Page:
Wherever there is death ... wherever hope is buried ... wherever evil triumphs over law, and wherever law triumphs over grace ... wherever injustice, unkindness, and arrogance are winning ... just wait. It's not over yet.
Friday, April 15, 2011
I have been reading a book called "Proclaiming the Scandal of the Cross," a compilations of contemporary essays on atonement. It is discussing, in new and relevant ways, the significance and scandal of the cross, and how we are reconciled to God through it. So far, it has been really interesting.
I have always struggled with the widely-held theory of penal substitution atonement. This theory says that God, in His justice, demanded that humanity's sin be paid for. Therefore, Jesus took our place, and took upon himself the wrath and punishment of God so that we could be reconciled to Him. To me, there are several problems and tensions with this theory].
The problem is that all atonement theories are incomplete and imperfect. We are trying to ascertain mysteries far beyond our understanding, so our attempts will always be seeing "through a mirror dimly." While all offer aspects of the truth of God, none will completely capture and encompass these truths and mysteries.
I exchanged emails with a friend on the subject recently, and he lamented our need to have one all-supreme atonement theory that must be agreed upon. He suggested [and I like] more of a both/and approach, where we savor and celebrate what's true and helpful about all the varying atonement theories in Scripture [victory over death, paying of the debt, perfect sacrifice, moral influence, etc.]
In another book I've recently read, the author describes atonement theories as windows, looking out to the sky. While we can see pieces of the sky through the windows, and each window offers its own unique view of the sky, the vastness and glory and expanse of the entire sky can never be contained through one window only. In fact, even the sum of the views of all the windows will offer but an incomplete view of the sky as it truly is.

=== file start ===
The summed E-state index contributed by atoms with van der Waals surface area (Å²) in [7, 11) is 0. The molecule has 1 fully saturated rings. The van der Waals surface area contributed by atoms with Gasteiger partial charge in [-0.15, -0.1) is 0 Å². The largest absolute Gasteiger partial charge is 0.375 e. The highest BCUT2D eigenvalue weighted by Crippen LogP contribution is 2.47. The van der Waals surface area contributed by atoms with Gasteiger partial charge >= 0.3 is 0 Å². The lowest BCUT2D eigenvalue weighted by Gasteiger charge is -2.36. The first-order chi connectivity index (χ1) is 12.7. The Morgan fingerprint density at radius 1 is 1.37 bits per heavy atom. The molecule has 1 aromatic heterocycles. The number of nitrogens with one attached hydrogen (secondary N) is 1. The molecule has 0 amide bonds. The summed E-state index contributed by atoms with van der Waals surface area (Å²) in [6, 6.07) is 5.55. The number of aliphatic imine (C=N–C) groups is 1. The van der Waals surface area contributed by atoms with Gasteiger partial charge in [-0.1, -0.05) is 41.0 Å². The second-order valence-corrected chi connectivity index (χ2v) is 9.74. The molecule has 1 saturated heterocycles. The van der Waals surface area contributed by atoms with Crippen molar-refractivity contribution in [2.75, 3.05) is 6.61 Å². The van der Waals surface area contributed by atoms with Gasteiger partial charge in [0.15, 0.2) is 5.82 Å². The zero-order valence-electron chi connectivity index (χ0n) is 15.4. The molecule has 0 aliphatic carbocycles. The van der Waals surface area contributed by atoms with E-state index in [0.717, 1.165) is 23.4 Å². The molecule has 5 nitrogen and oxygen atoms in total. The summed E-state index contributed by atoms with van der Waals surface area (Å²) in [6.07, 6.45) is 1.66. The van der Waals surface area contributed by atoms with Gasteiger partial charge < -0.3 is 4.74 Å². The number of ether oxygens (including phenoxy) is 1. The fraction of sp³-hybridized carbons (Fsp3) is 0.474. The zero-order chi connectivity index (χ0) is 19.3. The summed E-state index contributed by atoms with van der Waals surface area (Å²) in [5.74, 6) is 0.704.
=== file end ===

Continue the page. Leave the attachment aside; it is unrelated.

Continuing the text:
The significance of the cross is so vast and expansive, so all-sufficient and all-mysterious, that we can never fully explain or understand it.
So, more than ever, it is imperative that we hold to our views humbly, always willing to learn and grow as the Spirit opens us to new realities, and celebrate the goodness [known and unknown] in the mystery of the cross.
Friday, April 1, 2011
"For some, the highest form of allegiance to their God is to attack, defame, and slander others who don't articulate matters of faith as they do."
I have two thoughts on this quote.
First, I think it a shame. Attacking, defamation, and slander is not the language of love, the language of Jesus. It's about as un-Christian as it gets. Therefore, no matter how absurd an idea may seem, it is critical that we remain loving towards each other. We don't have to agree on everything, but we do have to treat each other with love and respect in everything.
Let's not lose our religion defending our beliefs.
This is why non-Christians dislike Christians. It's not because non-Christians are hard-hearted, or sinful and blind. It's because Christians, too often, are not agents of love. We are agents of attack and slander. Even though we're on the same "team," we treat each other like crap. Why would anyone want to join us, seeing how we act toward each other? [Not to mention, how we act toward "outsiders?"]
Secondly, it is critical for me to remember that those attacking and defaming sincerely believe they are demonstrating their highest allegiance to God. They feel like they are acting out their faith by defending their beliefs. So I must act with a great deal of patience and understanding, as I realize that, for that individual, this is allegiance. This is what it means to be a Christian.
I just wish they were nicer about it.